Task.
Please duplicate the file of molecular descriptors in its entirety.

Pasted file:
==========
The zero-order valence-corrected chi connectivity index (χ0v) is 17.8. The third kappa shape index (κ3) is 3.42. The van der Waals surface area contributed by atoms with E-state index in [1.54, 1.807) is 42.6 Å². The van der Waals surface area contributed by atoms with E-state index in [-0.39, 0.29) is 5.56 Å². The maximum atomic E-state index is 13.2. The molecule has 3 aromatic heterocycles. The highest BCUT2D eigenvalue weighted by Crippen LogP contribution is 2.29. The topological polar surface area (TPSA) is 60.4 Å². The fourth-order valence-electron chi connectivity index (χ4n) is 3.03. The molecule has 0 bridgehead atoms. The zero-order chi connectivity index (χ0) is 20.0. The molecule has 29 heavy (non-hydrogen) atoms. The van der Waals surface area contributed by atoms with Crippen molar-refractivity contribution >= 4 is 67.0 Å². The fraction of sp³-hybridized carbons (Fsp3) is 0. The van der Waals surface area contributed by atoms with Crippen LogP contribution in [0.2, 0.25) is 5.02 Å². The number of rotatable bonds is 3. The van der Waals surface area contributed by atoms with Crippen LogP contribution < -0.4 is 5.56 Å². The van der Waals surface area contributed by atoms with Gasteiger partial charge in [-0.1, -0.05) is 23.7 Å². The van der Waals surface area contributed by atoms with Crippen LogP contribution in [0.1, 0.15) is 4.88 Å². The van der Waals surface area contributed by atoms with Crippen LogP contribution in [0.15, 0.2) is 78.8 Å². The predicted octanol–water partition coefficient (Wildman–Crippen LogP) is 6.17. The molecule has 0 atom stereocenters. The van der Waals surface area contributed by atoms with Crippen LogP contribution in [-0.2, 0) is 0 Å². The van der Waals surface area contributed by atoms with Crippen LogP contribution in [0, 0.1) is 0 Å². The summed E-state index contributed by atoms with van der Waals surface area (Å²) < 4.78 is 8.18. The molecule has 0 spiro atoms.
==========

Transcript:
The zero-order valence-corrected chi connectivity index (χ0v) is 17.8. The third kappa shape index (κ3) is 3.42. The van der Waals surface area contributed by atoms with E-state index in [1.54, 1.807) is 42.6 Å². The van der Waals surface area contributed by atoms with E-state index in [-0.39, 0.29) is 5.56 Å². The maximum atomic E-state index is 13.2. The molecule has 3 aromatic heterocycles. The highest BCUT2D eigenvalue weighted by Crippen LogP contribution is 2.29. The topological polar surface area (TPSA) is 60.4 Å². The fourth-order valence-electron chi connectivity index (χ4n) is 3.03. The molecule has 0 bridgehead atoms. The zero-order chi connectivity index (χ0) is 20.0. The molecule has 29 heavy (non-hydrogen) atoms. The van der Waals surface area contributed by atoms with Crippen molar-refractivity contribution >= 4 is 67.0 Å². The fraction of sp³-hybridized carbons (Fsp3) is 0. The van der Waals surface area contributed by atoms with Crippen LogP contribution in [0.2, 0.25) is 5.02 Å². The number of rotatable bonds is 3. The van der Waals surface area contributed by atoms with Crippen LogP contribution < -0.4 is 5.56 Å². The van der Waals surface area contributed by atoms with Gasteiger partial charge in [-0.1, -0.05) is 23.7 Å². The van der Waals surface area contributed by atoms with Crippen LogP contribution in [0.1, 0.15) is 4.88 Å². The van der Waals surface area contributed by atoms with Crippen LogP contribution in [0.15, 0.2) is 78.8 Å². The predicted octanol–water partition coefficient (Wildman–Crippen LogP) is 6.17. The molecule has 0 atom stereocenters. The van der Waals surface area contributed by atoms with Crippen LogP contribution in [-0.2, 0) is 0 Å². The van der Waals surface area contributed by atoms with Crippen LogP contribution in [0, 0.1) is 0 Å². The summed E-state index contributed by atoms with van der Waals surface area (Å²) < 4.78 is 8.18. The molecule has 0 spiro atoms.